Who’s Responsible for What?

In a real estate transaction, as in most transactions, it’s important to know who is responsible for what. If your house doesn’t sell as quickly as you hope or you can’t find the home of your dreams, whose fault is it? If your house sells in a day or the first house you view is perfect, who gets to take credit?

As you can imagine, each situation is unique. Each buyer or seller has his or her strengths and weaknesses, as does each realtor. Just as insurance companies are quick to point out that no one with a bank account is responsible for acts of God, some situations really are just good or bad luck. I can tell you what each person is responsible for, and then I’ll leave it to you to sort out who gets the credit or blame. When you boil it all down, there are really only two reasons why your property sells: price and exposure. You determine price.  Your realtor is responsible for exposure.

On the selling side, the realtor should research the local housing market to determine the property’s fair market value, and then advise the seller about how to price the house so it will sell in the time period the seller is hoping for. The realtor should also create and execute a marketing plan to sell the property. Part of the plan should include recommendations on how to prepare the property for sale, like staging and what improvements to undertake. Once an offer is on the table, the realtor should facilitate the negotiation and advise the seller on how to respond.

The seller is responsible for determining the asking price, making the property as attractive and available to show as possible (through proper staging and by keeping the house clean and in good repair), and responding to offers.

Anytime an offer comes in, three responses are possible: accept the offer, reject the offer, or counter the offer. One of these is a foolish mistake. You should never reject an offer. If you don’t like the offer, respond with something other than, “NO!” Remember, this is a business transaction, not an emotional brawl.

While you may not think an offer is fair, sometimes it is your emotional tie to the property or a sense of frustration about the true value of the home (versus what you paid for it) that is making you upset. I’ve looked at hundreds of appraisals, and sadly for some, I’ve never seen the “But I paid so much for it so it should be worth more” clause. On a happy note, many people sell their house for much more than they bought it for, so the market cuts both ways.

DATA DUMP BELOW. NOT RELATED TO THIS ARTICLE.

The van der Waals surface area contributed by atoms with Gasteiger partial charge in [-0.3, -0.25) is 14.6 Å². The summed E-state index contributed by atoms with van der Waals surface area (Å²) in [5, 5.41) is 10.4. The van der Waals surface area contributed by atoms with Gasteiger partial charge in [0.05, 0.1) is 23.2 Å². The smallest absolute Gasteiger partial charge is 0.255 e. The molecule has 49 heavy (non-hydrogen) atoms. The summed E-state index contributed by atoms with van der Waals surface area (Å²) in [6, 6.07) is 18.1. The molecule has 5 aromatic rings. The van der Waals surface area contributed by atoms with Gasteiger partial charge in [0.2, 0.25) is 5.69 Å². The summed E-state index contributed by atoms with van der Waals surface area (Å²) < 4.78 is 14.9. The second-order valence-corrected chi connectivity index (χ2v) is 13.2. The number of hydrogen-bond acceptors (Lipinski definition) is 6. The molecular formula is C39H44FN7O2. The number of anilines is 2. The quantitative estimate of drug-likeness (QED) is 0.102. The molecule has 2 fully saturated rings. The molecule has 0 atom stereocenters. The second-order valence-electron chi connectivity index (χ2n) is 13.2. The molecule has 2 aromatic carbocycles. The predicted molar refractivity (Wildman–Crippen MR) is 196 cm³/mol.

On the buying side, the realtor should work with buyers to prioritize their needs and wants, and filter the available properties accordingly. They should also facilitate offers and counter offers. Buyers should make themselves available to see properties as much as they can. They should get pre-approved for a loan as covered in detail in a prior column so that when the right property comes along, they are ready to act, and ultimately, they should decide how much to offer when they want to purchase a property.

When it comes down to it, a realtor should help property owners sell their house for the highest possible price in the least time with the least hassle, and after all isn’t that what you’re after? A realtor should help buyers find properties for sale that match their needs and assist the buyers in negotiating a fair price. That’s basically it in a nutshell.

Next time I’ll write about winterizing your home and avoiding real estate scams. If there’s something you would like me to write about or if you have questions about real estate or property management, feel free to contact me at rselzer@selzerrealty.com or visit our website at www.realtyworldselzer.com. If you’d like to read previous articles, visit my blog at www.richardselzer.com. Dick Selzer is a real estate broker who has been in the business for more than 35 years.

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